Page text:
This reusable mesh bag are perfect to pack your fruits and veggies. Get them here: https://amzn.to/2Q7Ns9r

I say NO to plastic bags at the grocery store: and I’m not talking about the big bags where you pack your groceries because by now we should all know about reusable bags; I’m talking about those little green or white plastic bags that grocery stores provide for us to pack our fruits and veggies. Like most of the people, I used to pack every single fruit and vegetable in a plastic bag (I thought that I was doing good enough with getting the green “biodegradable” bags). Well, one day my mom made me realize that I shouldn’t be packing stuff like onions, garlic, oranges or bananas in bags. Why? Because we don’t eat their skin. So, I invite you to consider this next time you are grocery shopping… it’s okay for that pineapple to go straight in your shopping cart, as well as the avocados. For the rest of the items that you consider need to be packed, please get reusable mesh bags.

Photo by Melissa Viiron on Unsplash

I’m limiting the purchases of fruits and vegetables that are wrapped/packaged in plastic: this one is very related to the one above. One of my biggest pet peeves is seeing that single cucumber wrapped in plastic, or those asparagus sold in a Styrofoam tray with plastic on top. One time I even saw a picture of a peeled mandarin sold in a plastic container. Absurd! Fruits and veggies come in their own natural wrapping, and by the way, the fact that they are packed in plastic doesn’t mean that you don’t have to wash them properly when you get home. Let’s make better choices and stop getting those unnecessary packed items.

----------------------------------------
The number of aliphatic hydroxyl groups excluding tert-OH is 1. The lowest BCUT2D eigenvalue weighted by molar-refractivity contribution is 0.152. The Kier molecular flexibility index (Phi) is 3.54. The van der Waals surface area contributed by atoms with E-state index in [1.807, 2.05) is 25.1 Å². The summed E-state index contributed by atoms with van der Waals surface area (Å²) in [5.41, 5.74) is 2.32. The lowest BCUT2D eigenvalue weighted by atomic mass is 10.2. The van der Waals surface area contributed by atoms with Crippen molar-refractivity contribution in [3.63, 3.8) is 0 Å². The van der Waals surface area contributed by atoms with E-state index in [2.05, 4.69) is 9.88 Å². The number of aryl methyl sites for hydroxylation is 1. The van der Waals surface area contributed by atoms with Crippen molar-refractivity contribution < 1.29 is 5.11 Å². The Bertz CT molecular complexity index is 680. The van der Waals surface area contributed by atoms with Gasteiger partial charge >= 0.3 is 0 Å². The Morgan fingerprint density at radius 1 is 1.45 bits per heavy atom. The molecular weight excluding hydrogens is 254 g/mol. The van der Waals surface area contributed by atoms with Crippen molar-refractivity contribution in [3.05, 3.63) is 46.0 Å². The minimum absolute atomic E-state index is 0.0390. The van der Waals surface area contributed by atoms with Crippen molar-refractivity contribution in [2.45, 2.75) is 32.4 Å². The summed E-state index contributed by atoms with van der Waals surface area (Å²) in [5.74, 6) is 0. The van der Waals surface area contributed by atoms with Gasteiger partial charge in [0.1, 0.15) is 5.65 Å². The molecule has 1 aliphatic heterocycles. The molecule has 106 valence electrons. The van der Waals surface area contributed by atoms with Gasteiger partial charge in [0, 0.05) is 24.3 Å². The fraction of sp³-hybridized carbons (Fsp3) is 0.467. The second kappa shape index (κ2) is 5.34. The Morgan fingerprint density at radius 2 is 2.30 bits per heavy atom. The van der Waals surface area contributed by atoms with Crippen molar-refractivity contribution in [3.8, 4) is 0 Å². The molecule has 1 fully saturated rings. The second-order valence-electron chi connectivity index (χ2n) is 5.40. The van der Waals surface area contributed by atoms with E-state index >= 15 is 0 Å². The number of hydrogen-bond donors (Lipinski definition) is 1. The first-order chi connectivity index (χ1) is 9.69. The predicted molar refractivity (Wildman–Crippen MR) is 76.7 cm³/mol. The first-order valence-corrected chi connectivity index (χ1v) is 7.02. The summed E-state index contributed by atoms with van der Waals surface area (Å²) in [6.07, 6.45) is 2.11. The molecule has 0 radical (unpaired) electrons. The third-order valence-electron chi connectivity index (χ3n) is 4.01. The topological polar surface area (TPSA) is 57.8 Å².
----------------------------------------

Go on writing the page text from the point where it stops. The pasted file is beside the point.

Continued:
This is the toothpaste that I currently use it and I love it! Get it here: https://amzn.to/2Weg8TB

I say NO to tooth paste that comes in a box: A couple of months ago I saw a video called “Why toothpaste comes in a box“. The answer is simple: for absolutely NO REASON! Companies sell toothpaste in boxes just so it looks “nicer” when it’s being exhibited on the shelves. Have you ever thought how much waste those boxes generate? (especially now that we know that roughly 10% of the solid waste is being recycled). After learning about this I decided to go to the grocery store to find a brand that didn’t sell their toothpaste in a box. To my surprise I couldn’t find one -besides kids’ toothpaste. I went to a different store and same situation. After doing some research online I found out that there’s a few other alternatives like toothpaste in a jar or chewable toothpaste tablets that come in glass containers.

Lena menstrual cup has over 6k reviews on amazon and it’s 4.5 stars. Get ir here: https://amzn.to/2EeR9pf

I’m reducing the use of feminine products: I hope that since it’s 2019 we are all okay when it comes to talking about women’s period. The number of tampons and pads that are being used and disposed every year is crazy. The worst part is that neither of these items are recyclable. Now days there’s other aternatives that are replacing tampons and pads, for example: menstrual cups, special underwear, etc. But one option that a lot of women are not aware of is birth control. I skip my period, and yes, it’s safe for me to do it (remember that our bodies are different so if you are considering an option like this please, talk to your doctor first). I do it for medical reasons (I have endometriosis) but one of the biggest advantages is that I’ve been able to reduce the use of feminine products by 100%.

This are just some things we can do in order to contribute to solutions. Our planet is going through a huge environmental crisis and it needs our help ASAP! As always, I hope this post is helpful. I would love to hear about your ideas related to personal reduction strategies, so feel free to leave them in the comments.